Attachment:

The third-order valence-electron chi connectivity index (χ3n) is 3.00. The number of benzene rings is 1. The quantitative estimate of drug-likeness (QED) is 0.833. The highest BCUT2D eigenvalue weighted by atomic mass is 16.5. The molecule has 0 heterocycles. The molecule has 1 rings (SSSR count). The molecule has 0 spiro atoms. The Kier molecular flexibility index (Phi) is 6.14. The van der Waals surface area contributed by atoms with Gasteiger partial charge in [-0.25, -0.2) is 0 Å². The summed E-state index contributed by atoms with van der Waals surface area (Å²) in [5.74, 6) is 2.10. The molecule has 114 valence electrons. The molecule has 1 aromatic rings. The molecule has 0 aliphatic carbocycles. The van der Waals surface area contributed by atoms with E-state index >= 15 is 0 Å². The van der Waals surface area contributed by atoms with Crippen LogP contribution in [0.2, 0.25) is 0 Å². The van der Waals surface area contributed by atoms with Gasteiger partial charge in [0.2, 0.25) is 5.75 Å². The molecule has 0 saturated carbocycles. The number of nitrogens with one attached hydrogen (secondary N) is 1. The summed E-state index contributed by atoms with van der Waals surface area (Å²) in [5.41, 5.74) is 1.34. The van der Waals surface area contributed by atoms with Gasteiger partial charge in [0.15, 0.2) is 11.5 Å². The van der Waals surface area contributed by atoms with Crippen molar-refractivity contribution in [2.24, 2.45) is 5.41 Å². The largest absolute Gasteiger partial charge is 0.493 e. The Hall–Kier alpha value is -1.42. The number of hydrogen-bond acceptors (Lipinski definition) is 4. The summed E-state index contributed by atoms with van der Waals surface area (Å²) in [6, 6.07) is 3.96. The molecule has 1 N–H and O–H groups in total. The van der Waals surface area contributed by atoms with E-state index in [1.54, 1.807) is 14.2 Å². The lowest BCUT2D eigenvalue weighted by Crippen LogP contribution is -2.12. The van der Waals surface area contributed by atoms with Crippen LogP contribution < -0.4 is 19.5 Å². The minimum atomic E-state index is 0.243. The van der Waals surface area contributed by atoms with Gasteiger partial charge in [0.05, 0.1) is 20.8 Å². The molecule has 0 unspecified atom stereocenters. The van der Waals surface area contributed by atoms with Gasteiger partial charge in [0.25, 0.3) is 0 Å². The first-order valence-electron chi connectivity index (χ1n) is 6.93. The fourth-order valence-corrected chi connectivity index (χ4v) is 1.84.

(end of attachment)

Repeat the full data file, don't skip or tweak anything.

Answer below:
The third-order valence-electron chi connectivity index (χ3n) is 3.00. The number of benzene rings is 1. The quantitative estimate of drug-likeness (QED) is 0.833. The highest BCUT2D eigenvalue weighted by atomic mass is 16.5. The molecule has 0 heterocycles. The molecule has 1 rings (SSSR count). The molecule has 0 spiro atoms. The Kier molecular flexibility index (Phi) is 6.14. The van der Waals surface area contributed by atoms with Gasteiger partial charge in [-0.25, -0.2) is 0 Å². The summed E-state index contributed by atoms with van der Waals surface area (Å²) in [5.74, 6) is 2.10. The molecule has 114 valence electrons. The molecule has 1 aromatic rings. The molecule has 0 aliphatic carbocycles. The van der Waals surface area contributed by atoms with E-state index >= 15 is 0 Å². The van der Waals surface area contributed by atoms with Crippen LogP contribution in [0.2, 0.25) is 0 Å². The van der Waals surface area contributed by atoms with Gasteiger partial charge in [0.2, 0.25) is 5.75 Å². The molecule has 0 saturated carbocycles. The number of nitrogens with one attached hydrogen (secondary N) is 1. The summed E-state index contributed by atoms with van der Waals surface area (Å²) in [5.41, 5.74) is 1.34. The van der Waals surface area contributed by atoms with Gasteiger partial charge in [0.15, 0.2) is 11.5 Å². The van der Waals surface area contributed by atoms with Crippen molar-refractivity contribution in [2.24, 2.45) is 5.41 Å². The largest absolute Gasteiger partial charge is 0.493 e. The Hall–Kier alpha value is -1.42. The number of hydrogen-bond acceptors (Lipinski definition) is 4. The summed E-state index contributed by atoms with van der Waals surface area (Å²) in [6, 6.07) is 3.96. The molecule has 1 N–H and O–H groups in total. The van der Waals surface area contributed by atoms with E-state index in [1.54, 1.807) is 14.2 Å². The lowest BCUT2D eigenvalue weighted by Crippen LogP contribution is -2.12. The van der Waals surface area contributed by atoms with Crippen LogP contribution < -0.4 is 19.5 Å². The minimum atomic E-state index is 0.243. The van der Waals surface area contributed by atoms with Gasteiger partial charge in [0.05, 0.1) is 20.8 Å². The molecule has 0 unspecified atom stereocenters. The van der Waals surface area contributed by atoms with Gasteiger partial charge in [0.25, 0.3) is 0 Å². The first-order valence-electron chi connectivity index (χ1n) is 6.93. The fourth-order valence-corrected chi connectivity index (χ4v) is 1.84.